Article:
VII.

Pursuant to § 13A–5–53, Ala. Code 1975, this Court is required to address the propriety of Phillips's capital-murder conviction and sentence of death.

As set out above, Phillips was convicted of one count of capital murder for causing the death of his wife, Erica, and their unborn child during “one act or pursuant to one scheme or course of conduct,” see § 13A-5-40(a)(10), Ala. Code 1975, and the jury unanimously recommended that Phillips be sentenced to death. After receiving a presentence-investigation report and conducting a judicial sentencing hearing, the trial court followed the jury's advisory recommendation and sentenced Phillips to death. On December 18, 2015, however, this Court issued an opinion affirming Phillips's conviction but remanded the case to the trial court for that court to cure certain defects in its sentencing order. In doing so, the trial court conducted a second judicial sentencing hearing during which the trial court read, in open court, its amended sentencing order and explained to Phillips that, after reweighing the aggravating circumstances and the mitigating circumstances, it was sentencing Phillips to death.

The record does not demonstrate that Phillips's death sentence was imposed as the result of the influence of passion, prejudice, or any other arbitrary factor. See § 13A–5–53(b)(1), Ala. Code 1975.

Additionally, the trial court correctly found that the aggravating circumstance outweighed the mitigating circumstances. The trial court, in its amended sentencing order, found one aggravating circumstance to exist--that Phillips caused the death of two or more persons by one act or pursuant to one scheme or course of conduct, see § 13A-5-49(9), Ala. Code 1975--and gave that aggravating circumstance “great weight.” (Record on Return to Remand, C. 95.) The trial court then considered each of the statutory mitigating circumstances and found one to exist--that Phillips had no significant history of prior criminal activity, see § 13A-5-51(1), Ala. Code 1975--and gave that statutory mitigating circumstance “weight.” (Record on Return to Remand, C. 96.) The trial court also considered the nonstatutory mitigating evidence Phillips presented during the penalty phase of his trial, finding:

“Jessie Phillips lived his early life in a culture of violence and in the shadow of his mother's horrible drug addiction. As a result, he was removed from his mother by the Alabama Department of Human Resources (DHR). The jury heard this evidence and gave it what weight they desired. The Court has heard hundreds, If not thousands, of cases of drug abuse, neglect, and domestic violence over the last twenty years, but capital murder does not naturally result as a factor from a bad childhood. The Court finds these mitigating circumstances to exist, and gives this terrible background some weight.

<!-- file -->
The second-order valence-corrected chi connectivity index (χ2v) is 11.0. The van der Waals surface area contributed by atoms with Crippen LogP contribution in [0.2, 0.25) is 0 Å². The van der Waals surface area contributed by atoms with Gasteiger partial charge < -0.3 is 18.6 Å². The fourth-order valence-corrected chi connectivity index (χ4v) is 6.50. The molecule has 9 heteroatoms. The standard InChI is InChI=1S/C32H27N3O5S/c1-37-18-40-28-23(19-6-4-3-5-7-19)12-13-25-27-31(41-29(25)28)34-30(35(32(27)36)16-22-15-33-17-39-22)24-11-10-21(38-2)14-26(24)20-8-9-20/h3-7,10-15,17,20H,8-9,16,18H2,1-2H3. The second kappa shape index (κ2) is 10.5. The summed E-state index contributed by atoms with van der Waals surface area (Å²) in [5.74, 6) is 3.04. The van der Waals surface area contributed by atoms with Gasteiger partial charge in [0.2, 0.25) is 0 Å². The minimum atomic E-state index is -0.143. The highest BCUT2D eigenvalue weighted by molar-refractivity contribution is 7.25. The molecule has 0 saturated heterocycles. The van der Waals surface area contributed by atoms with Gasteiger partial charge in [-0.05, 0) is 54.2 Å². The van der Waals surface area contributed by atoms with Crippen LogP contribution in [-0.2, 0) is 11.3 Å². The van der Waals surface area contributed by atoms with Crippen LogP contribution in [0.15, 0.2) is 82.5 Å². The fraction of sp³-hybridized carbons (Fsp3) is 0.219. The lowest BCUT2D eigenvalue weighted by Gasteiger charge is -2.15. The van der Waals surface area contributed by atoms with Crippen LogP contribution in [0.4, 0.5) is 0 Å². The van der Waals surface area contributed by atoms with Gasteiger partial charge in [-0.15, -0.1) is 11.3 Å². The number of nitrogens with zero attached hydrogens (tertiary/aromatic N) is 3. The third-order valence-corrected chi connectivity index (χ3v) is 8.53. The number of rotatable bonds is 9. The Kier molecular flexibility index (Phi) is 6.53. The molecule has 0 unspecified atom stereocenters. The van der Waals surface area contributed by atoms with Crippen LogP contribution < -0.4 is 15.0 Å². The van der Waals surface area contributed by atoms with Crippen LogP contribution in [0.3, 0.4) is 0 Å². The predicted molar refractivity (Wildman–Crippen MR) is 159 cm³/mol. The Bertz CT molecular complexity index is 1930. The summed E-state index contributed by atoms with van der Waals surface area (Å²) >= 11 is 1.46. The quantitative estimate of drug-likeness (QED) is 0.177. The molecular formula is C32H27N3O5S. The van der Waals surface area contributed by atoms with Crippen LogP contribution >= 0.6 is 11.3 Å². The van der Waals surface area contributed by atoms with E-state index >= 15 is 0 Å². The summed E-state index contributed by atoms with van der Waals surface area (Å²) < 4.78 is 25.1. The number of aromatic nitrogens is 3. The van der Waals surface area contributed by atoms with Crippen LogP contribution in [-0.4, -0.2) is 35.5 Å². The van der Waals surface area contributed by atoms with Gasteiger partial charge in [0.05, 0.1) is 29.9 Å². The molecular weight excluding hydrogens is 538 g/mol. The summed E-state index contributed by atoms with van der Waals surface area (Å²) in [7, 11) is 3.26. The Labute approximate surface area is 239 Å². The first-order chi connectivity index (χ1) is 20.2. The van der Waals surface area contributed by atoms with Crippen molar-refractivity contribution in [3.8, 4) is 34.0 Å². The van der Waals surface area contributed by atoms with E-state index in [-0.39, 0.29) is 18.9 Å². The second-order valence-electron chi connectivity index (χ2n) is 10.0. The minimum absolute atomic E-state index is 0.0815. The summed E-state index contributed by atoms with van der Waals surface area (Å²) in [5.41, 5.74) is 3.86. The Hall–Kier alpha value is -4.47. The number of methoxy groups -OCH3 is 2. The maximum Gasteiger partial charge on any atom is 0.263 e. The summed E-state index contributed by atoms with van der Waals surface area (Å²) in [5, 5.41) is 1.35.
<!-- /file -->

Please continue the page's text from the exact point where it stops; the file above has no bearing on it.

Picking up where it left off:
“Phillips also helped his drug-addicted mother overcome her drug addiction. This is admirable, but it is not a mitigating factor that negates the actions he took in this case. There is a possibility he might help other inmates in prison with addiction problems, as trial counsel argued. But that still does not balance the crime proven here. That Phillips has shown love for his children is also a noted factor, but on the other hand, he murdered their mother and unborn sibling while these children were present. The Court finds these mitigating circumstances to exist, and does give this background some weight.

“Finally, although not required, the Court has considered mercy as a nonstatutory mitigating factor. Although not expressly covered by this statute, mercy has always been a consideration of American criminal law, as seen in our jurisprudence's roots in British law and Biblical doctrine. The Court and jury were able to recognize the mercy factor, and the Court notes that this factor is always an issue as a nonstatutory mitigating factor. The Court considers mercy as a nonstatutory mitigating circumstance to exist and has given it weight.”

(Record on Return to Remand, 98 (emphasis added).) Thereafter, the trial court weighed the statutory aggravating circumstance and the statutory and nonstatutory mitigating circumstances and concluded that “[t]he aggravating circumstance of killing two or more innocent persons during one course of conduct outweighs any statutory and nonstatutory mitigating circumstance determined to exist and considered in this case.” (Record on Return to Remand, C. 99.) Thus, the trial court's amended sentencing order shows that it properly weighed the aggravating circumstances and the mitigating circumstances and that it correctly sentenced Phillips to death. The record supports the trial court's findings.

Additionally, § 13A–5–53(b)(2), Ala. Code 1975, requires this Court to reweigh the aggravating and mitigating circumstances in order to determine whether Phillips's sentence of death is appropriate.

“Section 13A–5–48, Ala. Code 1975, provides:

“ ‘The process described in Sections 13A–5–46(e)(2), 13A–5–46(e)(3) and Section 13A–5–47(e) of weighing the aggravating and mitigating circumstances to determine the sentence shall not be defined to mean a mere tallying of aggravating and mitigating circumstances for the purpose of numerical comparison. Instead, it shall be defined to mean a process by which circumstances relevant to sentence are marshalled and considered in an organized fashion for the purpose of determining whether the proper sentence in view of all the relevant circumstances in an individual case is life imprisonment without parole or death.’

“ ‘The determination of whether the aggravating circumstances outweigh the mitigating circumstances is not a numerical one, but instead involves the gravity of the aggravation as compared to the mitigation.’ Ex parte Clisby, 456 So.2d 105, 108–09 (Ala. 1984). ‘[W]hile the existence of an aggravating or mitigating circumstance is a fact susceptible to proof, the relative weight of each is not; the process of weighing, unlike facts, is not susceptible to proof by either party.’ Lawhorn v. State, 581 So.2d 1159, 1171 (Ala. Crim. App. 1990)․ ‘The weight to be attached to the aggravating and the mitigating evidence is strictly within the discretion of the sentencing authority.’ Smith v. State, 908 So.2d 273, 298 (Ala. Crim. App. 2000).”